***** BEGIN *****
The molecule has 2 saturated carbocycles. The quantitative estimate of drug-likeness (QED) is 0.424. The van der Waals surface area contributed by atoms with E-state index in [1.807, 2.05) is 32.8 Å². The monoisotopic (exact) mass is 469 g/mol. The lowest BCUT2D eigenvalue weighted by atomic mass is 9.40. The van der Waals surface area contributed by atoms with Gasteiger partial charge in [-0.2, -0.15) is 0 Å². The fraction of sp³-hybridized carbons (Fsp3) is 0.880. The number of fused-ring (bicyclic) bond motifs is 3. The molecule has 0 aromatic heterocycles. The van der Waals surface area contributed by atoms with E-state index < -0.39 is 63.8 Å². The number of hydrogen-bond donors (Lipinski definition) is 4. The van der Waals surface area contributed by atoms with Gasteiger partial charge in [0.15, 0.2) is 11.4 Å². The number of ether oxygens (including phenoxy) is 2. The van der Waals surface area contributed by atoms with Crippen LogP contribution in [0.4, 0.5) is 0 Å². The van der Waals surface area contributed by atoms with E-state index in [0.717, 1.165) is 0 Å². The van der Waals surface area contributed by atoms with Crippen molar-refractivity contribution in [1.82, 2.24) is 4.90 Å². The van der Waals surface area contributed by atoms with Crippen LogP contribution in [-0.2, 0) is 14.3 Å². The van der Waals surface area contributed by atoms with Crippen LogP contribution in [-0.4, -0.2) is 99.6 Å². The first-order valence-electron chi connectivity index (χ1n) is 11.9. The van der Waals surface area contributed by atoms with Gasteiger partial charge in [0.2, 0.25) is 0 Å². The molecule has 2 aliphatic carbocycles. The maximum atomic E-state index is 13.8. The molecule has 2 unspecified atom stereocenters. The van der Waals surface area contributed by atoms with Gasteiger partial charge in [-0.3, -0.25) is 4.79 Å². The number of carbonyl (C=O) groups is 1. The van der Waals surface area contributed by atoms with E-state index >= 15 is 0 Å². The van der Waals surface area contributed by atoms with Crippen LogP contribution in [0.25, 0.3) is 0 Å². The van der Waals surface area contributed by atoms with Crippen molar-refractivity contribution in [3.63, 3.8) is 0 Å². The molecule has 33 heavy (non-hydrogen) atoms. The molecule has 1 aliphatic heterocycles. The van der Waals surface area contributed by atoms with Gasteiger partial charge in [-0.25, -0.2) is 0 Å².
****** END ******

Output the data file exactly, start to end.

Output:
The molecule has 2 saturated carbocycles. The quantitative estimate of drug-likeness (QED) is 0.424. The van der Waals surface area contributed by atoms with E-state index in [1.807, 2.05) is 32.8 Å². The monoisotopic (exact) mass is 469 g/mol. The lowest BCUT2D eigenvalue weighted by atomic mass is 9.40. The van der Waals surface area contributed by atoms with Gasteiger partial charge in [-0.2, -0.15) is 0 Å². The fraction of sp³-hybridized carbons (Fsp3) is 0.880. The number of fused-ring (bicyclic) bond motifs is 3. The molecule has 0 aromatic heterocycles. The van der Waals surface area contributed by atoms with E-state index < -0.39 is 63.8 Å². The number of hydrogen-bond donors (Lipinski definition) is 4. The van der Waals surface area contributed by atoms with Gasteiger partial charge in [0.15, 0.2) is 11.4 Å². The number of ether oxygens (including phenoxy) is 2. The van der Waals surface area contributed by atoms with Crippen LogP contribution in [0.4, 0.5) is 0 Å². The van der Waals surface area contributed by atoms with E-state index in [0.717, 1.165) is 0 Å². The van der Waals surface area contributed by atoms with Crippen molar-refractivity contribution in [1.82, 2.24) is 4.90 Å². The van der Waals surface area contributed by atoms with Crippen LogP contribution in [-0.2, 0) is 14.3 Å². The van der Waals surface area contributed by atoms with Crippen LogP contribution in [-0.4, -0.2) is 99.6 Å². The first-order valence-electron chi connectivity index (χ1n) is 11.9. The van der Waals surface area contributed by atoms with Gasteiger partial charge in [0.2, 0.25) is 0 Å². The molecule has 2 aliphatic carbocycles. The maximum atomic E-state index is 13.8. The molecule has 2 unspecified atom stereocenters. The van der Waals surface area contributed by atoms with Gasteiger partial charge in [-0.3, -0.25) is 4.79 Å². The number of carbonyl (C=O) groups is 1. The van der Waals surface area contributed by atoms with E-state index >= 15 is 0 Å². The van der Waals surface area contributed by atoms with Crippen LogP contribution in [0.25, 0.3) is 0 Å². The van der Waals surface area contributed by atoms with Crippen molar-refractivity contribution in [3.63, 3.8) is 0 Å². The molecule has 33 heavy (non-hydrogen) atoms. The molecule has 1 aliphatic heterocycles. The van der Waals surface area contributed by atoms with Gasteiger partial charge in [-0.25, -0.2) is 0 Å².